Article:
Monday, May 26, 2014

Why is Messiaen suddenly so popular?


There has been a large spike in traffic to my 2012 post Is Olivier Messiaen part of the Vichy myth? seen above. Traffic logs show the traffic as coming from Facebook, but do not identify the exact source. As this is a mildly controversial topic with topical resonances I would be grateful for any information from readers about links to this post. Contact me via a comment or the email address in the sidebar. Thanks.

Also on Facebook and Twitter. Any copyrighted material on these pages is included as "fair use", for the purpose of study, review or critical analysis only, and will be removed at the request of copyright owner(s).

2 comments:

Philip Amos said...

Both Alfred Cortot and Jacques Thibaud served in posts in the Vichy Regime. I have thought in the past that there must have been some fundamental difference in the castes of mind of these two, this thought coming to me as I puzzled over why Casals, who famously performed trios with both in pre-war years, forgave Casals but resolutely refused to forgive Thibaud. There is a puzzle there, but one on which I can myself only speculate as I've never come across any clues.

But when it comes to castes of mind, I've never been very convinced by the 'lived in a world of his own...oblivious...not interested in politics' argument in the context of Nazi-occupied Europe. Messiaen must have known that there were so many vacant positions up for grabs in the universities and the conservatoires because the professors who had sat in those chairs were Jews, dismissed from their posts and most likely en route to Auschwitz. If he didn't know that, he must have been a solipsist, for others did and refused for that reason to accept those vacant positions when offered to them.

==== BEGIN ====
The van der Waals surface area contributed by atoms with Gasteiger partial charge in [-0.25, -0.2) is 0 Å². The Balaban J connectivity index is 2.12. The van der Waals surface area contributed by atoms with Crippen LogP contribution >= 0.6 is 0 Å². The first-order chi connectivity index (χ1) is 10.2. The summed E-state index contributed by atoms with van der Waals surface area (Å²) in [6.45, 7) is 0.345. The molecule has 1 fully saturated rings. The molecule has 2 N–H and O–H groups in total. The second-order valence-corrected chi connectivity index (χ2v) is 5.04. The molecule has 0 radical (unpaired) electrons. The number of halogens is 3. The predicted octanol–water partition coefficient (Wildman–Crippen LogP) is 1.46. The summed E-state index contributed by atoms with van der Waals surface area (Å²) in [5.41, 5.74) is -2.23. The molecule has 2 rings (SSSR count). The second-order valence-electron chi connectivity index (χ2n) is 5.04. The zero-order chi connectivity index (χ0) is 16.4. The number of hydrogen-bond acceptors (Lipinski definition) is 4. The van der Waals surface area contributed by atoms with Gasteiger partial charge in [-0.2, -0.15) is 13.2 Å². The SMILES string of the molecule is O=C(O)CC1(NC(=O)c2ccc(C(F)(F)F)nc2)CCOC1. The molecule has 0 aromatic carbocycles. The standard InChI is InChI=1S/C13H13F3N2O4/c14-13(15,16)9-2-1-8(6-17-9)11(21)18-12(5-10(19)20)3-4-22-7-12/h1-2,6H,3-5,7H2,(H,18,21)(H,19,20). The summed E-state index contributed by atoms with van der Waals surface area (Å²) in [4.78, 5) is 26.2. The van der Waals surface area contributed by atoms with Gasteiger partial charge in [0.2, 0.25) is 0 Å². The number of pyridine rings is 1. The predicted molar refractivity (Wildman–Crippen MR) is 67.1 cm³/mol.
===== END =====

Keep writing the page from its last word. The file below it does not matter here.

May I add that I can't accept this accusation against Webern. He taught only privately and never more than eight pupils. Five of his pupils between 1931 and 1938 were Jewish. By late 1936, the only pupil left was Emil Spira, a Polish Jew and my own teacher. He did not flee until the day after Kristallnacht. His last two years in Vienna he lived with Webern and his family, and he had a portrait of Webern on the wall of his music room. Once in London, Spira was taken up by Kandinsky, who asked Schoenberg to take him as a pupil. I find the accusation against Webern ludicrous and that made by an earlier commenter against Schoenberg not even worthy of a rebuttal.

Pliable said...

A reader who wishes to remain anonymous has made the following comment:

Your question on Messiaen’s activities during the Occupation seems to have been answered in the volume: CHIMÈNES, Myriam, SIMON, Yannick “La musique à Paris sous l’Occupation” Fayard, where there is a chapter called: BALMER, Yves, BRENT MURRAY, Christopher “Olivier Messaien et la reconstruction de sa carrière sous l’Occupation. Le vide de l’année 1941.

The book is published (in electronic form as well) by Fayard, one of the leading music publishing in France, so the issue is now hardly unknown to the scholars and music-loving public. I am not uninterested in the confluence of music and politics and have no sympathy for the politics of the Vichy regime. The remaining question for the scholars is if his taking over the harmony chair at the Conservatoire had at the time any significance or rather if by that time the later evolution of Messiaen could be guessed (it has become very common in the studies to decry in hindsight the fact that Tony Aubin kept the composition chair in the Conservatory).